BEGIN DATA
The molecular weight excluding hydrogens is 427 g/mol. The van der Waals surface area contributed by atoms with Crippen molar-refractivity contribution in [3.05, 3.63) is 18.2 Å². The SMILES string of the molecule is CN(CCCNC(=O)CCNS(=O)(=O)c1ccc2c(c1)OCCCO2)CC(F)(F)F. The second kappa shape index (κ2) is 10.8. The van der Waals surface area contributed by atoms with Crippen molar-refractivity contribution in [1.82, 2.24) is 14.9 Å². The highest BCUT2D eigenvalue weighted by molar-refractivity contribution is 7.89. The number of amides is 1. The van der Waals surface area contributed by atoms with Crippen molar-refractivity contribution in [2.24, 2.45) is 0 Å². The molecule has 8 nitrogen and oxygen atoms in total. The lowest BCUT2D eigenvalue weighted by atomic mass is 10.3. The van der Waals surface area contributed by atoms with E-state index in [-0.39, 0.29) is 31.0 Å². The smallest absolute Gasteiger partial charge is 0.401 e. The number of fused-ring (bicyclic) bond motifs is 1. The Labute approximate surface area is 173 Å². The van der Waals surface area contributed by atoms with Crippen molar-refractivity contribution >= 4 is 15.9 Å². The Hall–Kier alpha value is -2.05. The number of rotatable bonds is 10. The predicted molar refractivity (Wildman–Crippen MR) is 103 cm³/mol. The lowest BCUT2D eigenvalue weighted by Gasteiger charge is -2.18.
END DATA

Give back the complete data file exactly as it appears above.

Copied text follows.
The molecular weight excluding hydrogens is 427 g/mol. The van der Waals surface area contributed by atoms with Crippen molar-refractivity contribution in [3.05, 3.63) is 18.2 Å². The SMILES string of the molecule is CN(CCCNC(=O)CCNS(=O)(=O)c1ccc2c(c1)OCCCO2)CC(F)(F)F. The second kappa shape index (κ2) is 10.8. The van der Waals surface area contributed by atoms with Crippen molar-refractivity contribution in [1.82, 2.24) is 14.9 Å². The highest BCUT2D eigenvalue weighted by molar-refractivity contribution is 7.89. The number of amides is 1. The van der Waals surface area contributed by atoms with Crippen molar-refractivity contribution in [2.24, 2.45) is 0 Å². The molecule has 8 nitrogen and oxygen atoms in total. The lowest BCUT2D eigenvalue weighted by atomic mass is 10.3. The van der Waals surface area contributed by atoms with E-state index in [-0.39, 0.29) is 31.0 Å². The smallest absolute Gasteiger partial charge is 0.401 e. The number of fused-ring (bicyclic) bond motifs is 1. The Labute approximate surface area is 173 Å². The van der Waals surface area contributed by atoms with Crippen molar-refractivity contribution >= 4 is 15.9 Å². The Hall–Kier alpha value is -2.05. The number of rotatable bonds is 10. The predicted molar refractivity (Wildman–Crippen MR) is 103 cm³/mol. The lowest BCUT2D eigenvalue weighted by Gasteiger charge is -2.18.